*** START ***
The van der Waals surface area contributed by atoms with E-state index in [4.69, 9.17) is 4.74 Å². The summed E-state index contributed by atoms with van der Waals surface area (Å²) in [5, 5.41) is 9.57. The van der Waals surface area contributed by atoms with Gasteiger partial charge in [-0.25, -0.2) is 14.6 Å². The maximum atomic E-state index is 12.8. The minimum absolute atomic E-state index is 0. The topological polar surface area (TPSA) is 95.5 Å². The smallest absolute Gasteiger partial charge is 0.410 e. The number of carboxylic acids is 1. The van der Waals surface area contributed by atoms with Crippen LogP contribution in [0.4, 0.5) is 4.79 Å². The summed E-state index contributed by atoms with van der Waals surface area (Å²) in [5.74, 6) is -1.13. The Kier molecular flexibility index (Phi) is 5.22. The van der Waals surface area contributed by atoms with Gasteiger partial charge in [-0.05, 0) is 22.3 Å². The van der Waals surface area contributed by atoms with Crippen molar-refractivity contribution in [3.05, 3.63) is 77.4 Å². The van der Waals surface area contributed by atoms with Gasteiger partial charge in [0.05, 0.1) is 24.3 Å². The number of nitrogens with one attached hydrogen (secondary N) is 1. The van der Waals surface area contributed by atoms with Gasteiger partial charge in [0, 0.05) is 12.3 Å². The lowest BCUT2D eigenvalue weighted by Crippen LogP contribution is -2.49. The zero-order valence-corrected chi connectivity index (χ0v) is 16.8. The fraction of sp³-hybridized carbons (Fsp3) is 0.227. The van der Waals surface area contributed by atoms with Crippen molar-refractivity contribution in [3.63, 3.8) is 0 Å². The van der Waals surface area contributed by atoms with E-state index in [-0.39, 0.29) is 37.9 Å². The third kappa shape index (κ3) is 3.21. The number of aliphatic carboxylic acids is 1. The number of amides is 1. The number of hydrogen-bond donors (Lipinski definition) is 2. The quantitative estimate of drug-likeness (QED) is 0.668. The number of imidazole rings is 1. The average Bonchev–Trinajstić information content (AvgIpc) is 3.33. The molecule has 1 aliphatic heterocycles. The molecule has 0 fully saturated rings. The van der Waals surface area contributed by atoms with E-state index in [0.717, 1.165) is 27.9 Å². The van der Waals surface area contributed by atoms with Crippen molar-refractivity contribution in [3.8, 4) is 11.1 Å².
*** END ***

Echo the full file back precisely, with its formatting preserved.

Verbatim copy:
The van der Waals surface area contributed by atoms with E-state index in [4.69, 9.17) is 4.74 Å². The summed E-state index contributed by atoms with van der Waals surface area (Å²) in [5, 5.41) is 9.57. The van der Waals surface area contributed by atoms with Gasteiger partial charge in [-0.25, -0.2) is 14.6 Å². The maximum atomic E-state index is 12.8. The minimum absolute atomic E-state index is 0. The topological polar surface area (TPSA) is 95.5 Å². The smallest absolute Gasteiger partial charge is 0.410 e. The number of carboxylic acids is 1. The van der Waals surface area contributed by atoms with Crippen LogP contribution in [0.4, 0.5) is 4.79 Å². The summed E-state index contributed by atoms with van der Waals surface area (Å²) in [5.74, 6) is -1.13. The Kier molecular flexibility index (Phi) is 5.22. The van der Waals surface area contributed by atoms with Gasteiger partial charge in [-0.05, 0) is 22.3 Å². The van der Waals surface area contributed by atoms with Crippen molar-refractivity contribution in [3.05, 3.63) is 77.4 Å². The van der Waals surface area contributed by atoms with Gasteiger partial charge in [0.05, 0.1) is 24.3 Å². The number of nitrogens with one attached hydrogen (secondary N) is 1. The van der Waals surface area contributed by atoms with Gasteiger partial charge in [0, 0.05) is 12.3 Å². The lowest BCUT2D eigenvalue weighted by Crippen LogP contribution is -2.49. The zero-order valence-corrected chi connectivity index (χ0v) is 16.8. The fraction of sp³-hybridized carbons (Fsp3) is 0.227. The van der Waals surface area contributed by atoms with Crippen molar-refractivity contribution in [3.63, 3.8) is 0 Å². The van der Waals surface area contributed by atoms with E-state index in [-0.39, 0.29) is 37.9 Å². The third kappa shape index (κ3) is 3.21. The number of aliphatic carboxylic acids is 1. The number of amides is 1. The number of hydrogen-bond donors (Lipinski definition) is 2. The quantitative estimate of drug-likeness (QED) is 0.668. The number of imidazole rings is 1. The average Bonchev–Trinajstić information content (AvgIpc) is 3.33. The molecule has 1 aliphatic heterocycles. The molecule has 0 fully saturated rings. The van der Waals surface area contributed by atoms with E-state index in [0.717, 1.165) is 27.9 Å². The van der Waals surface area contributed by atoms with Crippen molar-refractivity contribution in [3.8, 4) is 11.1 Å².